At St. Rose of Lima, the Roman Catholic church that hosted the funerals of eight children, a service will include the dedication of a memorial arch and the ringing of peace bells that also were rung at Virginia Tech after the mass shooting there in 2007 and in New York after the Sept. 11, 2001, terrorist attacks.

The Associated Press contributed to this report.

Chilling 911 tapes from Sandy Hook school shooting released. The massacre in Newtown, Connecticut was the second deadliest shooting in U.S. history; 26 people were killed, including 20 children. These 911 calls have been under wraps until today; they could shed new light on what exactly happened last December.

sandy hook

By Susan Candiotti and Rande Iaboni, CNN

(CNN) –A report on the investigation into the Sandy Hook Elementary School shooting will be released Monday, Connecticut state officials announced.

The report will provide a summary of the almost yearlong investigation from the December 14, 2012, shooting that left 26 people dead, including 20 children.

The summary of the second-deadliest shooting in U.S. history is expected to be about 50 pages long, according to Mark Dupuis, spokesman for Danbury State’s Attorney, Stephen Sedensky, whose office conducted the investigation.

Click here to read more on the story.

Today, a dozen family members of those killed in the Sandy Hook school shooting massacre are in Washington, D.C. pushing Congress to pass gun safety legislation.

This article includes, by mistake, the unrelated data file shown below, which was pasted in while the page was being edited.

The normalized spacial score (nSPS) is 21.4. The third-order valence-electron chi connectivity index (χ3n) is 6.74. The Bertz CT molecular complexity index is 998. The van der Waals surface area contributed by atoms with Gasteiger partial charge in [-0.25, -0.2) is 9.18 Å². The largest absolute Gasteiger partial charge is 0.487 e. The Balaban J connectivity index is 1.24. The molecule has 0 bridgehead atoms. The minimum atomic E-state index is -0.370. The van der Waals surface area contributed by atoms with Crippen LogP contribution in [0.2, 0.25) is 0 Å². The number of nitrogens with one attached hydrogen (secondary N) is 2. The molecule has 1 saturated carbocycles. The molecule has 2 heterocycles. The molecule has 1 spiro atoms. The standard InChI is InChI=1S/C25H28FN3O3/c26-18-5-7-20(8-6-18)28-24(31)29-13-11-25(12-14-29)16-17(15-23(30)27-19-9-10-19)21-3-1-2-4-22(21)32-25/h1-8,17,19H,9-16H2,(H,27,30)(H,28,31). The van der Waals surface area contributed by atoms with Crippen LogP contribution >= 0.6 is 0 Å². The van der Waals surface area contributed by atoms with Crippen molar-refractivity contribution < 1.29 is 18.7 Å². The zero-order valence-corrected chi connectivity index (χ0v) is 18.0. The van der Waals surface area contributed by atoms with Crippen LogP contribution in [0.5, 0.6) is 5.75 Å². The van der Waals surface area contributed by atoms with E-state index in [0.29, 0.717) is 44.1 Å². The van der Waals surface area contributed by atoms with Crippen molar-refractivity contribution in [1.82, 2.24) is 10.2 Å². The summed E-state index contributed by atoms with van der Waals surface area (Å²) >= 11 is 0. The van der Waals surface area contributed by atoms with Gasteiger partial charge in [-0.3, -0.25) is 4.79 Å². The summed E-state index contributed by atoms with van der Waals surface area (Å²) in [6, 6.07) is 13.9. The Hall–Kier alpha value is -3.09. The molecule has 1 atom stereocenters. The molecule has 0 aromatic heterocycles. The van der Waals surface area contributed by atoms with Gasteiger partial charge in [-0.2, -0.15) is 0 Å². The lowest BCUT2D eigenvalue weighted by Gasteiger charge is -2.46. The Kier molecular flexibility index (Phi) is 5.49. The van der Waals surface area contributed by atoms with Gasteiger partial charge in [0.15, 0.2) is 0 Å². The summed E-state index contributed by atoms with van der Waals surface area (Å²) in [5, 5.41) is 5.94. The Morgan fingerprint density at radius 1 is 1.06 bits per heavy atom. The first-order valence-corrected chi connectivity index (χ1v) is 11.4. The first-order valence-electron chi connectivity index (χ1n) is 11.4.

This morning, Jillian Soto,who’s sister Victoria died in the shooting,  and Baltimore Police Chief Jim Johnson, chair of the National Law Enforcement Partnership to Prevent Gun Violence, joined WPMT FOX43 morning news  to talk about how comprehensive background checks would help prevent gun violence.

Learn more at demandaction.org.

Adam Lanza’s mother reportedly found disturbing images of dead bodies in his bedroom just two weeks before the attack.

The gruesome pictures included a drawing of a woman holding a child being murdered, according to a family friend.

Read more here.

By Lateef Mungin and Brittany Brady, (CNN) — Still stinging from the shooting deaths of 20 children and six adults at Sandy Hook Elementary School, Connecticut lawmakers early Thursday approved what advocacy groups call the strongest and most comprehensive gun legislation in the nation.

Gov. Dannel Malloy is expected to sign the bill, which bans some weapons as well as the sale or purchase of high-capacity magazines like those used in the Newtown shooting. The bill also requires background checks for all gun purchases.

Malloy’s signature will make Connecticut the third state to pass such tough measures since the December rampage in Newtown. New York and Colorado passed gun-control legislation limiting magazine capacity, among other provisions.